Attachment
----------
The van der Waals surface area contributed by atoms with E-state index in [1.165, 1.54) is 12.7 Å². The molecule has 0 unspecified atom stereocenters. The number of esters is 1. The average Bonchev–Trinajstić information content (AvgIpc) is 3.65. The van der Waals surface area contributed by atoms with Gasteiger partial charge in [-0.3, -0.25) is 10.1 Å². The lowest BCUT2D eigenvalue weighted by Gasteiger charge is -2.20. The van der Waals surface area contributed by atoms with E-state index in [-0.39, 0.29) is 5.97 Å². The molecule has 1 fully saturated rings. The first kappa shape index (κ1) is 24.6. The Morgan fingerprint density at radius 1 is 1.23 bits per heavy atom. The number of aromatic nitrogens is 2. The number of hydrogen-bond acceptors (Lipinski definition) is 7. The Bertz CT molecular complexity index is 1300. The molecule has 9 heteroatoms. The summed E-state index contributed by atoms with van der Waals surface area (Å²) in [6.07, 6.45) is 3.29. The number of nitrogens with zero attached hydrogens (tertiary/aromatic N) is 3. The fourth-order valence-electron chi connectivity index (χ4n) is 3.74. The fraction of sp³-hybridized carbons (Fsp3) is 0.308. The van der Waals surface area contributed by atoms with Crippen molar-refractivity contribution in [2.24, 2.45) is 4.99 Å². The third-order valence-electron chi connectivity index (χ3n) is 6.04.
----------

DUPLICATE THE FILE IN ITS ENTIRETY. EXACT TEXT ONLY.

The van der Waals surface area contributed by atoms with E-state index in [1.165, 1.54) is 12.7 Å². The molecule has 0 unspecified atom stereocenters. The number of esters is 1. The average Bonchev–Trinajstić information content (AvgIpc) is 3.65. The van der Waals surface area contributed by atoms with Gasteiger partial charge in [-0.3, -0.25) is 10.1 Å². The lowest BCUT2D eigenvalue weighted by Gasteiger charge is -2.20. The van der Waals surface area contributed by atoms with E-state index in [-0.39, 0.29) is 5.97 Å². The molecule has 1 fully saturated rings. The first kappa shape index (κ1) is 24.6. The Morgan fingerprint density at radius 1 is 1.23 bits per heavy atom. The number of aromatic nitrogens is 2. The number of hydrogen-bond acceptors (Lipinski definition) is 7. The Bertz CT molecular complexity index is 1300. The molecule has 9 heteroatoms. The summed E-state index contributed by atoms with van der Waals surface area (Å²) in [6.07, 6.45) is 3.29. The number of nitrogens with zero attached hydrogens (tertiary/aromatic N) is 3. The fourth-order valence-electron chi connectivity index (χ4n) is 3.74. The fraction of sp³-hybridized carbons (Fsp3) is 0.308. The van der Waals surface area contributed by atoms with Crippen molar-refractivity contribution in [2.24, 2.45) is 4.99 Å². The third-order valence-electron chi connectivity index (χ3n) is 6.04.